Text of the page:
Happy To Be Unhappy
"The people took to seeking complaints;it was evil in the eyes of
In this week's parsha we are introduced to a segment of Bnei
Yisroel who are described as "misonenim" - "complainers". The Torah records
that they voiced three major complaints. Although Hashem, in His great
kindness, miraculously allowed Bnei Yisroel to complete a three-day journey
in one day in order to hasten their arrival in Eretz Yisroel, the misonenim
complained about the arduous journey that they were being forced to
undertake.1 They also voiced their dissatisfaction with the
manna, the Heavenly food supplied to them daily. Although the manna supplied
them with all their nutritional needs and accommodated any flavor that their
palates desired, they still had the gall to express their preference for the
diet they had in Egypt as slaves.2 Finally, they cried about the
relationships that became prohibited to them when they accepted the
Torah.3 What motivates a person to be an incessant complainer?
Why would a person attempt to turn all the positive that has been done for
him into negative?
The Torah records how Hashem, angered by the misonenim sent a fire to
consume them.4 Rashi cites an opinion that those who were killed
were amongst the leaders of the generation. They had sinned at the Sinaitic
revelation when "they gazed at Hashem". However, Hashem refrained from
executing them at that time in order not to mar the celebration of receiving
the Torah. It was now that the deferred punishments were meted
out.5 These complaints took place seven months after the Sinaitic
revelation. Why was it at this juncture that the leaders were punished?
In order for a person to avoid feeling indebtedness and responsibility for
the good which has been done for him, he seeks a negative perspective
towards all he has. Such a person makes himself miserable so that he will
not have to acknowledge that what he has is good. Rashi comments that the
misonenim were looking for an excuse to separate themselves from
Hashem.6 By denying the good which He had done for them, they
would not feel any responsibility to reciprocate, and were comfortable with
severing the relationship. It is at this juncture that those who "gazed at
Hashem" were punished. Their original error could have been written off as
an outgrowth of wanting to be closer to Hashem as Chazal say, "ha'ahavah
mekalkeles es hashurah" - "love distorts the boundaries of
propriety".7 However, through the complaints of the misonenim, it
became self-evident that they did not desire a closer relationship with
Hashem. It was then that they were taken to task for their inappropriate
behavior at the Sinaitic revelation.
1.11:1 See Sifri 82 2.11:4-6 3.11:10 4.11:1 5.Rashi ibid. See Rashi
Shemos 24:10 See also Tanchuma Behaloscha 16 6.Rashi 11:1 7.Sanhedrin 105b
See Rashi Beraishis 22:3
We Are Connected
"Moshe heard the people weeping concerning their family groups..."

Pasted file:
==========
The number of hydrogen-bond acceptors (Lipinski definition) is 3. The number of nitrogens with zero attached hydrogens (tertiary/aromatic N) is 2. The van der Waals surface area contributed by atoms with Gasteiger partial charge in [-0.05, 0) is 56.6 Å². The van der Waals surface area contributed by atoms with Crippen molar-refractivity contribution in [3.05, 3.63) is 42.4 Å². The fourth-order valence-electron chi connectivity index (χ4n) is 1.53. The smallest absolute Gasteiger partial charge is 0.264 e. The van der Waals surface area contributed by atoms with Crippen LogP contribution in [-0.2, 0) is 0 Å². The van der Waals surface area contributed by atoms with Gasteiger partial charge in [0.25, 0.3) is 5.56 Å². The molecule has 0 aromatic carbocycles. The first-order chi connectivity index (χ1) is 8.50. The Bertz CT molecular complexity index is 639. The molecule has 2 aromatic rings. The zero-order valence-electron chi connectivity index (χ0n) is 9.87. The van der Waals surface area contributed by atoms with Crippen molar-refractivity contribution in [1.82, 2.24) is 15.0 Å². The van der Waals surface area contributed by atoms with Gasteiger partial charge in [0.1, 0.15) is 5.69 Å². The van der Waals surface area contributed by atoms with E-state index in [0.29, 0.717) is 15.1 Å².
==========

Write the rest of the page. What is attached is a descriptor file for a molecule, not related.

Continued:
The Talmud relates that any commandment which we initially
accepted with rejoicing, such as bris milah - circumcision, would be
performed joyously in later generations. However, any commandment that was
received with resistance, would be fulfilled in later generations with
aggravation. Specifically, since Bnei Yisroel wept over being prohibited
from marrying their family members, the result was that there would never be
a Kesubah, a marriage document that records the couple's financial
obligations to one another, written that did not involve some form of
dispute.1 Why are circumcision and prohibited relationships the two examples
The Maharal questions why, in fact, it became prohibited to Bnei Yisroel to
marry their family members; according to the Talmud, in preparation for
receiving the Torah, Bnei Yisroel underwent complete conversion i.e.
circumcision, ritual bathing, and the bringing of sacrifices.2 By Torah law,
when a person converts he severs all preexisting family relationships.
Therefore, technically, if a brother and sister were to convert, as Jews
they would be permitted to marry one another, based upon the dictum "ger
shenisgayer kikatan shenolad dami" - "A convert has the status of a newborn
child." Therefore, asks the Maharal, why did the conversion process of Bnei
Yisroel not sever all preexisting family relationships, permitting them to
marry their family members?3
The reason why conversion severs preexisting family relationships is that
when a person becomes a Jew, he disconnects himself from his previous
heritage, and connects himself with the heritage that began with our
Forefather Abraham. This is the reason for the custom of naming converts
"ben Avraham" - "the son of Abraham". The conversion of Bnei Yisroel at Har
Sinai did not sever their previous heritage; on the contrary, it reaffirmed
and reconnected them back to their ancestry. It is because of their
connection to their ancestry that they merited to receive the Torah.
Therefore, all previous family relationships remained in tact.
The misonenim were complaining that since they had undergone conversion,
they should have been permitted to maintain relationships with family
members, as is standard for the laws of conversion. Their mistake was that
Bnei Yisroel's conversion was not a standard one; rather, it was akin to the
circumcision which they had to undergo. The function of circumcision is to
reconnect us to the covenant of Abraham, as we recite in the blessing for
circumcision "lehachniso bevriso shel Avraham Avinu" - "to enter him, i.e.
the one being circumcised, into the covenant of our Patriarch Abraham".
It is for this reason that Chazal compare Bnei Yisroel's reaction to the
precepts governing prohibited relationships and circumcision. They are
alluding to the source of Bnei Yisroel's mistake; although they underwent
conversion, this process did not serve to sever their preexisting heritage,
rather to reaffirm it.
1.Shabbos 130a 2.Krisus 9a See Rashi Shemos 24:6 3.Gur Arye Beraishi
46:10 See introduction to the Shav Shmaytsah